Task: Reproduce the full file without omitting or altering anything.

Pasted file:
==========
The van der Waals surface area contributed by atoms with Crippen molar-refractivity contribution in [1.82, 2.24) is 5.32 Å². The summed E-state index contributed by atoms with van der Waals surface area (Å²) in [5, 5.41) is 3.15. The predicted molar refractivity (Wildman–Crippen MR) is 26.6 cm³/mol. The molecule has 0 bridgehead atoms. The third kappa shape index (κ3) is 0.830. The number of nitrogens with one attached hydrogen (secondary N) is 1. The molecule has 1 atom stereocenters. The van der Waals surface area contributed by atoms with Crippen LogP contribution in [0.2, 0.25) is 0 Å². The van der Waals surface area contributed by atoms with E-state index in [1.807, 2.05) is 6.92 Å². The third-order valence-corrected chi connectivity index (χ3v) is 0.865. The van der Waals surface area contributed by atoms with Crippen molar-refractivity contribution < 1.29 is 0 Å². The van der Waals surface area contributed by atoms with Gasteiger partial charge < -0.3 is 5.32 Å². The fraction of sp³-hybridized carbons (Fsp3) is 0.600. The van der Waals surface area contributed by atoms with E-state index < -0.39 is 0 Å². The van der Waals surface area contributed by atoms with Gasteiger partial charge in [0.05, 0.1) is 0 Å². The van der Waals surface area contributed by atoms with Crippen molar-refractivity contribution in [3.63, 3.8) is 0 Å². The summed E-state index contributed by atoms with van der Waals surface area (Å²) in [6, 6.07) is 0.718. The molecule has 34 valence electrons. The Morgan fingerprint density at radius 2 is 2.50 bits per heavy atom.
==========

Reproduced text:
The van der Waals surface area contributed by atoms with Crippen molar-refractivity contribution in [1.82, 2.24) is 5.32 Å². The summed E-state index contributed by atoms with van der Waals surface area (Å²) in [5, 5.41) is 3.15. The predicted molar refractivity (Wildman–Crippen MR) is 26.6 cm³/mol. The molecule has 0 bridgehead atoms. The third kappa shape index (κ3) is 0.830. The number of nitrogens with one attached hydrogen (secondary N) is 1. The molecule has 1 atom stereocenters. The van der Waals surface area contributed by atoms with Crippen LogP contribution in [0.2, 0.25) is 0 Å². The van der Waals surface area contributed by atoms with E-state index in [1.807, 2.05) is 6.92 Å². The third-order valence-corrected chi connectivity index (χ3v) is 0.865. The van der Waals surface area contributed by atoms with Crippen molar-refractivity contribution < 1.29 is 0 Å². The van der Waals surface area contributed by atoms with Gasteiger partial charge < -0.3 is 5.32 Å². The fraction of sp³-hybridized carbons (Fsp3) is 0.600. The van der Waals surface area contributed by atoms with E-state index < -0.39 is 0 Å². The van der Waals surface area contributed by atoms with Gasteiger partial charge in [0.05, 0.1) is 0 Å². The van der Waals surface area contributed by atoms with Crippen molar-refractivity contribution in [3.63, 3.8) is 0 Å². The summed E-state index contributed by atoms with van der Waals surface area (Å²) in [6, 6.07) is 0.718. The molecule has 34 valence electrons. The Morgan fingerprint density at radius 2 is 2.50 bits per heavy atom.